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Friday, August 28, 2009

The Difficulty of Measuring the Gains To Fundamental Research

Here's a paper by Bradford Cornell that I've had in my in box for a while. It's titled "Investment Research: How Much Is Enough?" Here's the abstract
Aside from the decision to enter the equity market, the most fundamental question an investor faces is whether to passively hold the market portfolio or to do investment research. This thesis of this paper is that there is no scientifically reliable procedure available which can be applied to estimate the marginal product of investment research. In light of this imprecision, investors become forced to rely on some combination of judgment, gut instinct, and marketing imperatives to determine both the research approaches they employ and the capital they allocate to each approach. However, decisions based on such nebulous criteria are fragile and subject to dramatic revision in the face of market movements. These revisions, in turn, can exacerbate movements in asset prices.
I raises some interesting issues about the difficulties in measuring gains to fundamental research. To name a few:
  • The difficulty in measuring "abnormal" performance", given the stochastic (i.e. random) nature of stock returns
  • The time-varying nature of any possible gains to analysis (funds and strategies change over time).
  • Given the needs for sample size and duration necessary to get high levels of statistical significance, most findings are of pretty low confidence
  • The ad hoc nature of many analysis strategies and the role that judgement plays
It's worth reading, and give some good points for discussion in a class module on efficient markets (and the related topic of "anomalies" like the size and value effects). You can read the working paper on SSRN here

Tuesday, August 25, 2009

My First Century (Bike Ride, That Is)

I recently signed up to ride in my first "Metric Century" - a 100 kilometer (that's about 62 miles for those of you who don't speak metric) bike ride. Fittingly, it's a fund-raiser for the Hole In The Wall Gang Camp.

The Hole In The Wall Gang Camp was started by Paul Newman (yes, that Paul Newman) in the late 1980s to provide seriously ill children with a Wild West-themed camp experience (the original HITWG camp was formed in Ashford CT and was based on the movie "Butch Cassidy and the Sundance Kid"). The original camp has been built up over the years - it now has an "OK Corral" for its infirmary (with a 24 hour medical staff), horse stables, totem poles, tee pees, swimming pools, boating, horseback riding, sports, theater, and camping, along with much, much more. Over the years, the HITWG camps (there are now 11 separate camps in several countries) have hosted over 130,000 seriously ill children.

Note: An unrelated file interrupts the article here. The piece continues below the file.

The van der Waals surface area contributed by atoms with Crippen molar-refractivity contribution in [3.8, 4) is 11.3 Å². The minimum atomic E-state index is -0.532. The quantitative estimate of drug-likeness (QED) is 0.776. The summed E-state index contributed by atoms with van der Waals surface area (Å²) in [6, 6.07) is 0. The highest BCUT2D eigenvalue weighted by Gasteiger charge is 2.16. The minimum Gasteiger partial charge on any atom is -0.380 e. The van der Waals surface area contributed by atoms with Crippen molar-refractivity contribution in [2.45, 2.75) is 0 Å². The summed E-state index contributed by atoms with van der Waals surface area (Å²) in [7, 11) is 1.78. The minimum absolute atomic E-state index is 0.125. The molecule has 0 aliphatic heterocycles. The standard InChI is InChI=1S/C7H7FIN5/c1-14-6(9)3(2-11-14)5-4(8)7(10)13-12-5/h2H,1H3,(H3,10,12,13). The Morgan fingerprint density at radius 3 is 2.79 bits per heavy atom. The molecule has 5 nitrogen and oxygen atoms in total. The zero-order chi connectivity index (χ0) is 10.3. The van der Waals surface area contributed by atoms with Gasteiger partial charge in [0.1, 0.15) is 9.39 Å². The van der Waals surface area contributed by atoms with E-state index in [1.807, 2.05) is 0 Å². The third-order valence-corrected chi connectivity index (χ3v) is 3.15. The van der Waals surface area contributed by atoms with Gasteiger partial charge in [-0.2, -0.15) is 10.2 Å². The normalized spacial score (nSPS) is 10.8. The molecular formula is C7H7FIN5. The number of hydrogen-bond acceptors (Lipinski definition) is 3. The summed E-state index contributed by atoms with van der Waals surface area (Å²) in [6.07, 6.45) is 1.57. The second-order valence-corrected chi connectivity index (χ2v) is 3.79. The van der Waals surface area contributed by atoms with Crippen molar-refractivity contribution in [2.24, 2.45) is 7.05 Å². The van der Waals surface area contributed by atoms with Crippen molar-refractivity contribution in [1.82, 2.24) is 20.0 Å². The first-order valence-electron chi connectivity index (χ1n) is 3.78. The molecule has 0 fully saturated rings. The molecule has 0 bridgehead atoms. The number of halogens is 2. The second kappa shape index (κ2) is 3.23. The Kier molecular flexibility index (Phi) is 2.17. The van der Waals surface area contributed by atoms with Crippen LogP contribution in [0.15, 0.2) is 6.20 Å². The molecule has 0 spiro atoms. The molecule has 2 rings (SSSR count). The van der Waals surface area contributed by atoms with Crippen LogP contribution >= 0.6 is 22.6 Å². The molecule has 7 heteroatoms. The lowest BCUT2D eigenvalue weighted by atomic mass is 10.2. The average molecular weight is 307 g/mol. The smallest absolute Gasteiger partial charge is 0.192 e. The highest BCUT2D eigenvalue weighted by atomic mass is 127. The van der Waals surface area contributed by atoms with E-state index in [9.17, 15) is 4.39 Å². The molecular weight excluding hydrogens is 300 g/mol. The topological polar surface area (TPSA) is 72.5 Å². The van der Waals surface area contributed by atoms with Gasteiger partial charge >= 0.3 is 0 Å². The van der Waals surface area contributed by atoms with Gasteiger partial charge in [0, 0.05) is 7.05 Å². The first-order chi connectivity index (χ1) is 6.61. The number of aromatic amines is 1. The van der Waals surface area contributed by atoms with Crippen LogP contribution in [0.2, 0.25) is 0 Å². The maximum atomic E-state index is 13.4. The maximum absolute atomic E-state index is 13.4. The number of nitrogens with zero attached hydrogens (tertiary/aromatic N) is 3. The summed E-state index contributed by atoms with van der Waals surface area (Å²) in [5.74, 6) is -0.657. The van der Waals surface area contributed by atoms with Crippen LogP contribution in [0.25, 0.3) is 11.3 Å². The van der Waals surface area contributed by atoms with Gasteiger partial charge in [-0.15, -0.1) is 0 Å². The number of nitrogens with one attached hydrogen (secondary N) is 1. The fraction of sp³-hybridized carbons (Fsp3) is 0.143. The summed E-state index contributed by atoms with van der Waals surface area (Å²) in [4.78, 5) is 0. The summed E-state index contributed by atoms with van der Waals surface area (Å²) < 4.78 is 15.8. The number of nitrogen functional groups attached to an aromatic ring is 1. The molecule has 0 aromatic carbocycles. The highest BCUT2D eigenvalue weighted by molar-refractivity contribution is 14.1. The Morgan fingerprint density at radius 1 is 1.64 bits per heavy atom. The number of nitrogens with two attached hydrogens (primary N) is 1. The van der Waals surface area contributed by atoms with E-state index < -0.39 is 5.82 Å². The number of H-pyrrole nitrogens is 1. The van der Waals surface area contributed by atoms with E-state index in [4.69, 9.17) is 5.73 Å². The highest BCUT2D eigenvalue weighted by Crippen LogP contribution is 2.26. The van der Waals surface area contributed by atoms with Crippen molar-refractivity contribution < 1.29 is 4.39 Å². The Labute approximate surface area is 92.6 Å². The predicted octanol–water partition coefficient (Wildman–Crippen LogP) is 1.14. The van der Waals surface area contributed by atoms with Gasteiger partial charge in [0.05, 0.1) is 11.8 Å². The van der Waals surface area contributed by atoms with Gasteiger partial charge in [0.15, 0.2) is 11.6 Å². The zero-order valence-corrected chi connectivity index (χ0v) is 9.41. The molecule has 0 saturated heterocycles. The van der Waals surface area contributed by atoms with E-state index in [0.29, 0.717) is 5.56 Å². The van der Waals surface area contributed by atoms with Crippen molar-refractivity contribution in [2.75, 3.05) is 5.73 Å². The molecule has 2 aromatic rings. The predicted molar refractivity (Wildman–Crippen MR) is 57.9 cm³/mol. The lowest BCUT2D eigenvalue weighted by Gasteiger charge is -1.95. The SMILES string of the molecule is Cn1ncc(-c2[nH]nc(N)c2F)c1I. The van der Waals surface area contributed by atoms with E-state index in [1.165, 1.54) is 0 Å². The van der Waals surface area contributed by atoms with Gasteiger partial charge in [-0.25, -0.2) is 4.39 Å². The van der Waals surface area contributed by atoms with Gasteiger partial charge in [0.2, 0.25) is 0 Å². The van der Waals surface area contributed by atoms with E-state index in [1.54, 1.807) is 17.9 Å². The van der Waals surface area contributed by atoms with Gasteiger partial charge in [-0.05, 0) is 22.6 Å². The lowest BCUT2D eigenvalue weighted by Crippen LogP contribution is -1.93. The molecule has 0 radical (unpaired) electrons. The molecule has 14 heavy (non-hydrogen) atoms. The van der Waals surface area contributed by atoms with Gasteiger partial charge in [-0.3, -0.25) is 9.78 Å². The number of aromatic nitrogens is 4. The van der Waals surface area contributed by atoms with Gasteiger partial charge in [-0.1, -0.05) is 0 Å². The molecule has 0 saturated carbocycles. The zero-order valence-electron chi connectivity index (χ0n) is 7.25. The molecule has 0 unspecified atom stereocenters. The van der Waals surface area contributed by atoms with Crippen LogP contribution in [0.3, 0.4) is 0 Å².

My nephew (who also died of cancer a little over two years ago) went there several times in his final years. And while Jonathan never made it out there, the HITWG camp would send two staff workers out to the clinic where he was treated several times each week to play with the kids. These guys were amazing. One had gone to clown college (and no, I never taught there, but one of my previous schools resembled it on a regular basis) and could do everything from magic tricks to impersonations to juggling. The other had technical skills that would let him make rap tapes for the kids, PhotoShop their faces onto pictures of Superheroes (I have one of "Jonathan Hulk"), and do just about anything else they'd want with a computer. They made quite an impact on the kids - for most, they made the clinic a far brighter place.

In any event, this give me a good goal to shoot for. So far, the farthest ride I've taken this summer has been today's ride of 33 miles. I did it at a (for me) good pace, and it had a couple of pretty good hills in it. But I'll have to step up my game a bit if I want to make it - I'm still only halfway there, and the terrain for the ride is pretty hilly. So even if I slow down significantly, it'll be a stretch. Since every pound counts when going up hills, I'm hoping to ease the burden of schlepping up all those hills ny losing 8-10 pounds over the next 5 weeks.

This means you'll have to put up with occasional training posts. Ah well - them's the breaks.

Monday, August 24, 2009